CYTEL RAISES $ 6 MIL. IN EQUITY FINANCING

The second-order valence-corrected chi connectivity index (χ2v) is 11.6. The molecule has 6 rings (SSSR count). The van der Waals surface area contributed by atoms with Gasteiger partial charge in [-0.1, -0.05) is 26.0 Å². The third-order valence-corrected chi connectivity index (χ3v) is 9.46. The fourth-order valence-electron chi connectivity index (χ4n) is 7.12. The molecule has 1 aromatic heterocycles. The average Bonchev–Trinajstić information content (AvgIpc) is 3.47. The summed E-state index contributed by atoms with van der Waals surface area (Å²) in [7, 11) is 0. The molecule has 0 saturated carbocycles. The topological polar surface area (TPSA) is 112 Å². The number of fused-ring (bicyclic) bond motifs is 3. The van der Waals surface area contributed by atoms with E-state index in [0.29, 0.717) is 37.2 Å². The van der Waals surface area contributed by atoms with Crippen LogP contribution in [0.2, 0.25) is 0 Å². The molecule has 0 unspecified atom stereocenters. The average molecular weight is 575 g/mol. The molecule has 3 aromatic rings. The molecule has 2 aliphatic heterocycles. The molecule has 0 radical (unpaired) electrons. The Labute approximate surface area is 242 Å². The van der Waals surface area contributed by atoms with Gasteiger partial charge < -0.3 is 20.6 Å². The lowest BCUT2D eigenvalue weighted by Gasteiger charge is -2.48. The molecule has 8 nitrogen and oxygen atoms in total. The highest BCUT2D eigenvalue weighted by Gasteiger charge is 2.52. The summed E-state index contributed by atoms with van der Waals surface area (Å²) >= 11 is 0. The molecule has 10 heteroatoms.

CYTEL RAISES $ 6 MIL. IN EQUITY FINANCING for the development of drug products to treat "immunologic disorders, including insulin dependent diabetes, rhematoid arthritis, allergies, certain cancers and latent infections such as AIDS," Cytel announced in a June 7 release. The San Diego, California-based start-up biotech company raised the equity from four venture capital firms: J. H. Whitney & Co., Hillman Ventures, Sutter Hill Ventures and Morganthaler Ventures. Started in October 1987 with $ 1 mil. in seed money from Biovest Partners, Cytel was co-founded by former Hybritech CEO Howard Greene, who serves as president of the new biotech company. Greene, who headed Hybritech from 1979 until Lily's acquisition in 1986, is also a general partner in the Biovest Partners venture capital firm. Cytel currently has a staff of 20, including 17 scientists (15 with PhDs or MDs). Approximately half of the scientists joined the firm from the National Jewish Center for Immunology and Respiratory Medicine in Denver, Colorado, where they had been part of the research team of Howard Grey, MD, also a co-founder of Cytel. Grey headed the Division of Basic Immunology of the Department of Medicine at National Jewish before joining Cytel as VP-R&D. Descriptive material on Cytel's development plans states that the firm will focus on both immune suppressants and immune stimulants based on research on the role of MHC molecules in immune response. The firm explained that "MHC molecules play the key role in activating an immune response [and], accordingly, manipulation of MHC molecules will play a central role in therapeutic strategies directed at sites of action associated with immune activation." Drug design focused at those sites, the company added, "should lead to direct intervention in immune responses rather than palliative suppression of inflammation symptoms." Cytel's "two earliest product development priorities" for immune supressant products are an antagonist for Type 1 diabetes and a "rhematoid arthritis and ankylosing spondylitis anti-inflammatory," the company said. The diabetes compound would "turn off the autoimmune response to pancreatic tissue at the onset of diabetes, thereby preventing further destruction of islet cells and obviating the need for insulin injections," Cytel said. For the arthritis product, the company plans to "design a compound which will block activation of pathogenic T-cells specific to the autoantigens associated with these diseases." Longer-term efforts for development of immune supressants include plans to work on development of allergy supressants and agents that prevent the rejection of transplanted tissues. The firm noted that "in each case, the product to be developed by Cytel differs from such non-specific agents as cyclosporine in one very important regard: Cytel's products will supress a specific subset of immune responses rather than all immunologic activity, thereby leaving the patient's immune system competent to respond to injurious agents, whether of microbial or tumor origin." In the immune stimulant area, Cytel plans to focus on three product categories: infection immunotherapeutics, for individuals with compromised immune systems, such as the elderly and individuals with AIDS; cancer immunotherapeutics; and, in the longer term, oral vaccines "for a wide variety of infectious diseases." Although Cytel has just started its research and development work during the last month, the firm's planned focus is based, in part, on Grey's previous research on MHC molecules. The firm is currently working out of a temporary lab at Scrips Clinic and Research Foundation, and will move to a newly constructed 13,000 square foot lab facility in La Jolla, California in September. Cytel's third co-founder is Richard Lerner, MD, who serves as a scientific advisor and sits on the board. Lerner is director of the Research Institute of Scrips Clinic.
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